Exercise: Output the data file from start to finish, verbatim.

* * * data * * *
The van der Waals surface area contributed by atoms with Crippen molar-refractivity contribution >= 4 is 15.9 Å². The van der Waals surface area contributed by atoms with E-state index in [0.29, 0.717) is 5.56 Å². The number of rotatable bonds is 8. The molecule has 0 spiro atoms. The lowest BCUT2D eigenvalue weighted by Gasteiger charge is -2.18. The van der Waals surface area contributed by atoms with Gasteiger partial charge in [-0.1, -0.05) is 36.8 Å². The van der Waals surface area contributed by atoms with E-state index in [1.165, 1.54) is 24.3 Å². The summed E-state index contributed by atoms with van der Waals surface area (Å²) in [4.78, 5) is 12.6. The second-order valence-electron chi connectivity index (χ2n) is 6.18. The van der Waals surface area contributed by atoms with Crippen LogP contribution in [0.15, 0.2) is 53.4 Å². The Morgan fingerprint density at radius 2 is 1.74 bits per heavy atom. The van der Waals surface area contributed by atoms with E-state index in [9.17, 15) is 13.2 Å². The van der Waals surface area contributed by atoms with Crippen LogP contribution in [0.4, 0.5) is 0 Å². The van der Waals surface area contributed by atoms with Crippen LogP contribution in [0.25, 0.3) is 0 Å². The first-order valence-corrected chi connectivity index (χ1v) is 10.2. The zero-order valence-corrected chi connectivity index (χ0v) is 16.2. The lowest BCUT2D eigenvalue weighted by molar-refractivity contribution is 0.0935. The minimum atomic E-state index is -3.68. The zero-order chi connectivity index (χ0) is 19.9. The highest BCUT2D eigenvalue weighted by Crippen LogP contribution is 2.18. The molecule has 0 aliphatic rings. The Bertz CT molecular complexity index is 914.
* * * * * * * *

The van der Waals surface area contributed by atoms with Crippen molar-refractivity contribution >= 4 is 15.9 Å². The van der Waals surface area contributed by atoms with E-state index in [0.29, 0.717) is 5.56 Å². The number of rotatable bonds is 8. The molecule has 0 spiro atoms. The lowest BCUT2D eigenvalue weighted by Gasteiger charge is -2.18. The van der Waals surface area contributed by atoms with Gasteiger partial charge in [-0.1, -0.05) is 36.8 Å². The van der Waals surface area contributed by atoms with E-state index in [1.165, 1.54) is 24.3 Å². The summed E-state index contributed by atoms with van der Waals surface area (Å²) in [4.78, 5) is 12.6. The second-order valence-electron chi connectivity index (χ2n) is 6.18. The van der Waals surface area contributed by atoms with Crippen LogP contribution in [0.15, 0.2) is 53.4 Å². The Morgan fingerprint density at radius 2 is 1.74 bits per heavy atom. The van der Waals surface area contributed by atoms with E-state index in [9.17, 15) is 13.2 Å². The van der Waals surface area contributed by atoms with Crippen LogP contribution in [0.4, 0.5) is 0 Å². The van der Waals surface area contributed by atoms with Crippen LogP contribution in [0.25, 0.3) is 0 Å². The first-order valence-corrected chi connectivity index (χ1v) is 10.2. The zero-order valence-corrected chi connectivity index (χ0v) is 16.2. The lowest BCUT2D eigenvalue weighted by molar-refractivity contribution is 0.0935. The minimum atomic E-state index is -3.68. The zero-order chi connectivity index (χ0) is 19.9. The highest BCUT2D eigenvalue weighted by Crippen LogP contribution is 2.18. The molecule has 0 aliphatic rings. The Bertz CT molecular complexity index is 914.